Alternatively, if a justification can be made for implementing a vaccination status system, then there is a requirement to be open and transparent about it. This means that everyone must be made aware of the reason for collecting the information and what the employer intends to do with it before any processing even takes place.


Circumstances alter cases


Even if there is the appearance of similarity between organisations, there is no one-size-fits-all justification that can be adopted by every employer, simply because the law will not permit it. Every organisation has a duty to identify the relevant factors and make an individual determination as to its own needs. Factors influencing the reasons for checking vaccination status will vary greatly depending on such variables as the sector, the type of work carried out by employees, and the Health and Safety risks present in the workplace. If employees work in areas or roles where they are more likely to encounter someone who has contracted COVID, or could pose a risk to clinically vulnerable individuals, then the employer may have more of a justification for gathering information on vaccination status. That being said, it would still be hard to justify keeping vaccination status results on record merely for the purposes of routine monitoring – the information must be needed to put to specific use.


Special category data


Since a person’s vaccination status falls within the scope of ‘special category data’ for data protection purposes, an employer who gathers this data must ensure that it is processed in accordance with the Data Protection Principles (as with any personal data) but it will also require protection above and beyond ordinary data. An Article 9 condition for processing must also be identified. These are:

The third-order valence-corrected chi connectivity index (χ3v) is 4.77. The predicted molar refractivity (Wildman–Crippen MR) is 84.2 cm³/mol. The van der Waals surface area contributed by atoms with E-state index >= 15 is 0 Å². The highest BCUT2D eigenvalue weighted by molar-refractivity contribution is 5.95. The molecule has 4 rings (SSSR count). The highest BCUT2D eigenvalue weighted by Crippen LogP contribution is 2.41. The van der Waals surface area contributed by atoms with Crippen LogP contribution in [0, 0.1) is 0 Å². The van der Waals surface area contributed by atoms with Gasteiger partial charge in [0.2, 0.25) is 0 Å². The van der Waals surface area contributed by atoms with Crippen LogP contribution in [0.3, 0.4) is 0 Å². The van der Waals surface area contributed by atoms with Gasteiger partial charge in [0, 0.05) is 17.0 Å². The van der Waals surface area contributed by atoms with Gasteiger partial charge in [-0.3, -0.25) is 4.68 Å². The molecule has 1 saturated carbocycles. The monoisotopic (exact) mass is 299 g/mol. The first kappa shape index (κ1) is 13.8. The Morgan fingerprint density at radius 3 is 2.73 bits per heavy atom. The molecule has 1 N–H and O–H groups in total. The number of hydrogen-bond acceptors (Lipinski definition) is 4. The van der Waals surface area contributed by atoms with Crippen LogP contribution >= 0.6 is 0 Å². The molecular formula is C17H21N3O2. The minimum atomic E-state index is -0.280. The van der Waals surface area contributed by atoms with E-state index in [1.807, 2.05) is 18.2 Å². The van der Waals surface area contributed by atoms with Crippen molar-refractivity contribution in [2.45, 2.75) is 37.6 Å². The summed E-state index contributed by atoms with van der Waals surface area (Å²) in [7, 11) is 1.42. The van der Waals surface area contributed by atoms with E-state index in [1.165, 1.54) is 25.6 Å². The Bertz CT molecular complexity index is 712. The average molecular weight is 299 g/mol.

(a) Explicit consent

(b) Employment, social security and social protection law

(c) Vital interests

(d) Not-for-profit bodies

(e) Made public by the data subject

(f) Legal claims and judicial acts

(g) Substantial public interest conditions

(h) Health or social care

(i) Public health

(j) Archiving, research and statistics


The most likely appropriate conditions for processing of data regarding vaccination status are b) employment or i) public health. If an employer determines that, on assessment, the public health condition is the most relevant, then they will need to use a health professional to carry out the processing or let affected people know that the vaccination status will be treated as confidential and would be disclosed only in specific circumstances.